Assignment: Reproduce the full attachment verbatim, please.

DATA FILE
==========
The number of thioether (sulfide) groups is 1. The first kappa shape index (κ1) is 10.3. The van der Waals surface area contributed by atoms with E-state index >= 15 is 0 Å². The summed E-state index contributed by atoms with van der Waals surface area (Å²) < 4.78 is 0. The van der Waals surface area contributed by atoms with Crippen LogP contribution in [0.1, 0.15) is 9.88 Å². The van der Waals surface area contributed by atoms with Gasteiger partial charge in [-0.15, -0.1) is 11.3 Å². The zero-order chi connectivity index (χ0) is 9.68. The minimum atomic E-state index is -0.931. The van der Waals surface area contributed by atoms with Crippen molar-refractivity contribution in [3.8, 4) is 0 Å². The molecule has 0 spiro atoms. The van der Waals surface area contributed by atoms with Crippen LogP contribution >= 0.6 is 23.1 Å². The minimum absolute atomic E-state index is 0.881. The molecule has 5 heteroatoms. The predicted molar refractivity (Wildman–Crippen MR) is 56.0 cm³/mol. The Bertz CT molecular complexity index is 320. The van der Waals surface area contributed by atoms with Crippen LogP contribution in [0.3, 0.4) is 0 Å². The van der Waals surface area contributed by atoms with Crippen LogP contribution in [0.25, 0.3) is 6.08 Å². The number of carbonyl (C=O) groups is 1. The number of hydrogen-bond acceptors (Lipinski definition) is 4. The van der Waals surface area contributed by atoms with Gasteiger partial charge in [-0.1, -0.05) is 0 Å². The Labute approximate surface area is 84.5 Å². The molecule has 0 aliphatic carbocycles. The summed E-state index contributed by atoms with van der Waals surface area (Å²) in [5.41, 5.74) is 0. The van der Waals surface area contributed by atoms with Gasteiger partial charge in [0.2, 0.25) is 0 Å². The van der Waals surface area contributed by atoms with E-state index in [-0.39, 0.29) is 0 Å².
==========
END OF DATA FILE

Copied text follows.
The number of thioether (sulfide) groups is 1. The first kappa shape index (κ1) is 10.3. The van der Waals surface area contributed by atoms with E-state index >= 15 is 0 Å². The summed E-state index contributed by atoms with van der Waals surface area (Å²) < 4.78 is 0. The van der Waals surface area contributed by atoms with Crippen LogP contribution in [0.1, 0.15) is 9.88 Å². The van der Waals surface area contributed by atoms with Gasteiger partial charge in [-0.15, -0.1) is 11.3 Å². The zero-order chi connectivity index (χ0) is 9.68. The minimum atomic E-state index is -0.931. The van der Waals surface area contributed by atoms with Crippen molar-refractivity contribution in [3.8, 4) is 0 Å². The molecule has 0 spiro atoms. The van der Waals surface area contributed by atoms with Crippen LogP contribution >= 0.6 is 23.1 Å². The minimum absolute atomic E-state index is 0.881. The molecule has 5 heteroatoms. The predicted molar refractivity (Wildman–Crippen MR) is 56.0 cm³/mol. The Bertz CT molecular complexity index is 320. The van der Waals surface area contributed by atoms with Crippen LogP contribution in [0.3, 0.4) is 0 Å². The van der Waals surface area contributed by atoms with Crippen LogP contribution in [0.25, 0.3) is 6.08 Å². The number of carbonyl (C=O) groups is 1. The number of hydrogen-bond acceptors (Lipinski definition) is 4. The van der Waals surface area contributed by atoms with Gasteiger partial charge in [-0.1, -0.05) is 0 Å². The Labute approximate surface area is 84.5 Å². The molecule has 0 aliphatic carbocycles. The summed E-state index contributed by atoms with van der Waals surface area (Å²) in [5.41, 5.74) is 0. The van der Waals surface area contributed by atoms with Gasteiger partial charge in [0.2, 0.25) is 0 Å². The van der Waals surface area contributed by atoms with E-state index in [-0.39, 0.29) is 0 Å².